Business name: High Q LLC
Location: Silt, Colo.
Number of stores: 1
Date first store opened: November 2014
Owner: Renée S. Grossman
Manager’s name: Reid Ewart
Number of employees: 6
Approximate square footage of store: 1,000 sq. feet
Average number of customers/day: About 80
Most important lesson learned so far: “Investing in your employees is critical to your success.” — Renée S. Grossman, owner. She added that this includes “really taking the time to hire the right people; setting up clear processes, procedures, and communications for them; creating a work environment that they are proud of and really enjoy; paying them so they don’t have too much financial stress; and rewarding them for a job well done and taking care of them.”
Renée S. Grossman’s background includes 25 years of experience working in regulated industries.
So when she transitioned to Colorado’s recreational cannabis market, she was prepared to navigate the raft of regulations that govern adult use in the state.
“Dealing in a regulated industry for me is very easy,” said Grossman, a Wall Street alumna who’s now owner of High Q LLC. The recreational cannabis shop in Silt, Colo., offers a range of products including flower, concentrates, topicals, edibles, merchandise and accessories.
In her view, adhering to the rules governing legal cannabis isn’t difficult. “If you take the time to read things and really understand them, the regulations are not that hard,” said Grossman, whose background includes working in the finance, telecommunications and coal sectors. “They’re cumbersome, but they’re not difficult.”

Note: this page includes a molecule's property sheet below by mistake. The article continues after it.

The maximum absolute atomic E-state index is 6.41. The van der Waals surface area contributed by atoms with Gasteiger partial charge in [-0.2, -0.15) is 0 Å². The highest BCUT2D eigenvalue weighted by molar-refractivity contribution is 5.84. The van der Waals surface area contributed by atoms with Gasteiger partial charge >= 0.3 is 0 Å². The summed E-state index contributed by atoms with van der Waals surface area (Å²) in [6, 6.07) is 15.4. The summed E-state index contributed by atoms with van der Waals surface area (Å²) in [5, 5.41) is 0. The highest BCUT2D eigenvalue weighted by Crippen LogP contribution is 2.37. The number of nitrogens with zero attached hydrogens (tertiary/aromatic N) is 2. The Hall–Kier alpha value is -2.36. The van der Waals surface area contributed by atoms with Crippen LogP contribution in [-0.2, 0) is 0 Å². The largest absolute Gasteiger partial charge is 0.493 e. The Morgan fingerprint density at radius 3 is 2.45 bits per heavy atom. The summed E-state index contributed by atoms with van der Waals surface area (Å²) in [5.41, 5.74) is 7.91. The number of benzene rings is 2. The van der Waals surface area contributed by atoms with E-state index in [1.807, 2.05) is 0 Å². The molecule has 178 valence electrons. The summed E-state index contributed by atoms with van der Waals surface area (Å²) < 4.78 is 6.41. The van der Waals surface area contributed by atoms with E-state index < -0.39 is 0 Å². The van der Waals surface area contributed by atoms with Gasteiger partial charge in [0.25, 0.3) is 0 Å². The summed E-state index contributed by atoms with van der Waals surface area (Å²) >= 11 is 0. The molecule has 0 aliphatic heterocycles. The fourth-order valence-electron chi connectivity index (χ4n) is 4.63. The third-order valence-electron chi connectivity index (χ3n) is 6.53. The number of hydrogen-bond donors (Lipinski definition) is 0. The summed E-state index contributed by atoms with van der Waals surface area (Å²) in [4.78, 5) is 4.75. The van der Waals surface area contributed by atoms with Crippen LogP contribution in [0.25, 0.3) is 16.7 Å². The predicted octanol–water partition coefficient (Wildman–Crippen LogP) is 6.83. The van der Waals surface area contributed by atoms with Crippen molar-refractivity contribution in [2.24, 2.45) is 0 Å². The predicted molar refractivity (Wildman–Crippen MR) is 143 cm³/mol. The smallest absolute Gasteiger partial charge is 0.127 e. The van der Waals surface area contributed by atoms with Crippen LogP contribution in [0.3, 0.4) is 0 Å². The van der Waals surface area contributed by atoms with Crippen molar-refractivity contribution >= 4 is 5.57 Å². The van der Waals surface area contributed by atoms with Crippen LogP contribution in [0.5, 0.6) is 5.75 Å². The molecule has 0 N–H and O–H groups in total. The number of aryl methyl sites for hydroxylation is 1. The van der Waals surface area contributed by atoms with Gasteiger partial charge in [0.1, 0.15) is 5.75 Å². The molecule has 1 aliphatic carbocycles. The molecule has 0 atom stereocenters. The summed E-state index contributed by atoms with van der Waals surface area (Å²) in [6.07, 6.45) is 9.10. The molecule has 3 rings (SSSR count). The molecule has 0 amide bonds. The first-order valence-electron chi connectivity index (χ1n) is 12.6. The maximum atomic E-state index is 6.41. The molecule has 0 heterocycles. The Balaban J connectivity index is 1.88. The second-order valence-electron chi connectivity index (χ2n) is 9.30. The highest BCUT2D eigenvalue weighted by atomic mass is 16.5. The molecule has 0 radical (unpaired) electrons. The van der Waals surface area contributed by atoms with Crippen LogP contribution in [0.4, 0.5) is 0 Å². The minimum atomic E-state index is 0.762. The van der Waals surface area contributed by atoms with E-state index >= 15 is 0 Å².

Instead, the cannabis industry poses new challenges that Grossman is working to overcome.
Although it’s been more than two years since the first adult-use stores opened their doors in Colorado, perceptions about cannabis have been slow to change in Grossman’s neck of the woods.
“I’m in western Colorado, so it’s very different from the Front Range,” she said, referring to the eastern side of the state. “It’s very conservative here, and people don’t like a lot of change.
“Marijuana has not been embraced as quickly as it has on the Front Range.”
She’s working to eliminate the negative perceptions about cannabis. That includes educating local town councilors who have little experience with the industry and still harbor beliefs that it will have a negative effect on their community.
Still, the negative stereotypes have made business expansion difficult. “The zoning in this industry is extremely challenging,” Grossman said. “Dealing with local municipalities has been an educational experience.”
Grossman has encountered other challenges unique to the cannabis industry, including the lack of access to traditional banking. Fortunately, her robust professional background has prepared her to mitigate that problem.
“I have a very extensive accounting and finance background,” she said. “When you’re dealing in a cash business, cash management is critical. We have excellent cash management.”
But the most significant challenge that her business faces is Section 280E of the Internal Revenue Code, which prohibits legal cannabis operations for deducting many standard business expenses.
Under normal circumstances, Grossman would be able to deduct her employees’ salaries from her business’s taxable income. With Section 280E in play, however, she’s not allowed that deduction, so she pays taxes on her employees’ income stream. At the same time, her employees pay income taxes on that same income. “So it’s a double taxation,” she said. “And that’s just wrong.”
Grossman said that as a result of Section 280E, she had $200,000 of non-deductible expenses last year. “That’s $80,000 of income taxes that, if I was in any other industry, I would not have to pay,” she said.
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